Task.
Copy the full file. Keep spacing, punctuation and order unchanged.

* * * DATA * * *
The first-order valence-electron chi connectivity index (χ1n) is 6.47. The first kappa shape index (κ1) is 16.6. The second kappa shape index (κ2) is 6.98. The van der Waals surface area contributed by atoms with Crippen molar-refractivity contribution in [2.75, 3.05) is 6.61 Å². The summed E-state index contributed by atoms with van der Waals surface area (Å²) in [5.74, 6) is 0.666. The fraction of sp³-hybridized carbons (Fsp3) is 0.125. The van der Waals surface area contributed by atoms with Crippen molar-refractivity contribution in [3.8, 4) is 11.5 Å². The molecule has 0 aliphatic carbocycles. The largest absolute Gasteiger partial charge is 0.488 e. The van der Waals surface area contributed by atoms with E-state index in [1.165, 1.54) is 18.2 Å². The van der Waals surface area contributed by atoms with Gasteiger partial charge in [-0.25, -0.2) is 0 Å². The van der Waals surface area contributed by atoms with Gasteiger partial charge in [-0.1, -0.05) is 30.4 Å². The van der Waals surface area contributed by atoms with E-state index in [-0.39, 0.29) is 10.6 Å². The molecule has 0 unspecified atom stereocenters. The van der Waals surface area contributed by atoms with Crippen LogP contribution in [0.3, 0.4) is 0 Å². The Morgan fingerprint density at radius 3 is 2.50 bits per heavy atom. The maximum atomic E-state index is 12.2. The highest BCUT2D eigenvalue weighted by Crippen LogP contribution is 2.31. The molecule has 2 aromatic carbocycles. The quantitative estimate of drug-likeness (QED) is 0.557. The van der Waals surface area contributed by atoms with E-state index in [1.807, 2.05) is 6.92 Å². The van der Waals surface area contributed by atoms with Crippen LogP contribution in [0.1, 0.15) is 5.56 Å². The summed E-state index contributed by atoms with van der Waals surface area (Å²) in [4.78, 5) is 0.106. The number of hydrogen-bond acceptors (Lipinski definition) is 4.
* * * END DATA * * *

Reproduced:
The first-order valence-electron chi connectivity index (χ1n) is 6.47. The first kappa shape index (κ1) is 16.6. The second kappa shape index (κ2) is 6.98. The van der Waals surface area contributed by atoms with Crippen molar-refractivity contribution in [2.75, 3.05) is 6.61 Å². The summed E-state index contributed by atoms with van der Waals surface area (Å²) in [5.74, 6) is 0.666. The fraction of sp³-hybridized carbons (Fsp3) is 0.125. The van der Waals surface area contributed by atoms with Crippen molar-refractivity contribution in [3.8, 4) is 11.5 Å². The molecule has 0 aliphatic carbocycles. The largest absolute Gasteiger partial charge is 0.488 e. The van der Waals surface area contributed by atoms with E-state index in [1.165, 1.54) is 18.2 Å². The van der Waals surface area contributed by atoms with Gasteiger partial charge in [-0.25, -0.2) is 0 Å². The van der Waals surface area contributed by atoms with Gasteiger partial charge in [-0.1, -0.05) is 30.4 Å². The van der Waals surface area contributed by atoms with E-state index in [-0.39, 0.29) is 10.6 Å². The molecule has 0 unspecified atom stereocenters. The van der Waals surface area contributed by atoms with Crippen LogP contribution in [0.3, 0.4) is 0 Å². The Morgan fingerprint density at radius 3 is 2.50 bits per heavy atom. The maximum atomic E-state index is 12.2. The highest BCUT2D eigenvalue weighted by Crippen LogP contribution is 2.31. The molecule has 2 aromatic carbocycles. The quantitative estimate of drug-likeness (QED) is 0.557. The van der Waals surface area contributed by atoms with E-state index in [1.807, 2.05) is 6.92 Å². The van der Waals surface area contributed by atoms with Crippen LogP contribution in [0.1, 0.15) is 5.56 Å². The summed E-state index contributed by atoms with van der Waals surface area (Å²) in [4.78, 5) is 0.106. The number of hydrogen-bond acceptors (Lipinski definition) is 4.